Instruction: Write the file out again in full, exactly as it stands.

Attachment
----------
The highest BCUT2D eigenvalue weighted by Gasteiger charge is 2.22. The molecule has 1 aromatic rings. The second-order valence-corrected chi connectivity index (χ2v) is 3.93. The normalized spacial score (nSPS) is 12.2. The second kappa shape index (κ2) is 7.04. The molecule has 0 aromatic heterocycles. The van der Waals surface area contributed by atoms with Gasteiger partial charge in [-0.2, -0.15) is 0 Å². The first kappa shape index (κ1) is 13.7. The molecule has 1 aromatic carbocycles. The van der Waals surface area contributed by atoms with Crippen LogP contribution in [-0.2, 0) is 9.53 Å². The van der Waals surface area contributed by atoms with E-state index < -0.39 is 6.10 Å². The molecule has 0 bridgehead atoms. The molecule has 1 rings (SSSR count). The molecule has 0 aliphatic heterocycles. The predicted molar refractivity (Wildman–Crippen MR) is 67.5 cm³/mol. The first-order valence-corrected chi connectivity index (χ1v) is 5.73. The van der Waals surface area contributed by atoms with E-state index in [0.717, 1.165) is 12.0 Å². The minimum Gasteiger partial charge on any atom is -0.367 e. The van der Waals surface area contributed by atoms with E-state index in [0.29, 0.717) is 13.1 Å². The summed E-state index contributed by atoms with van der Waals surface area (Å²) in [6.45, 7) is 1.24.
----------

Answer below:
The highest BCUT2D eigenvalue weighted by Gasteiger charge is 2.22. The molecule has 1 aromatic rings. The second-order valence-corrected chi connectivity index (χ2v) is 3.93. The normalized spacial score (nSPS) is 12.2. The second kappa shape index (κ2) is 7.04. The molecule has 0 aromatic heterocycles. The van der Waals surface area contributed by atoms with Gasteiger partial charge in [-0.2, -0.15) is 0 Å². The first kappa shape index (κ1) is 13.7. The molecule has 1 aromatic carbocycles. The van der Waals surface area contributed by atoms with Crippen LogP contribution in [-0.2, 0) is 9.53 Å². The van der Waals surface area contributed by atoms with E-state index < -0.39 is 6.10 Å². The molecule has 0 bridgehead atoms. The molecule has 1 rings (SSSR count). The molecule has 0 aliphatic heterocycles. The predicted molar refractivity (Wildman–Crippen MR) is 67.5 cm³/mol. The first-order valence-corrected chi connectivity index (χ1v) is 5.73. The van der Waals surface area contributed by atoms with E-state index in [0.717, 1.165) is 12.0 Å². The minimum Gasteiger partial charge on any atom is -0.367 e. The van der Waals surface area contributed by atoms with E-state index in [0.29, 0.717) is 13.1 Å². The summed E-state index contributed by atoms with van der Waals surface area (Å²) in [6.45, 7) is 1.24.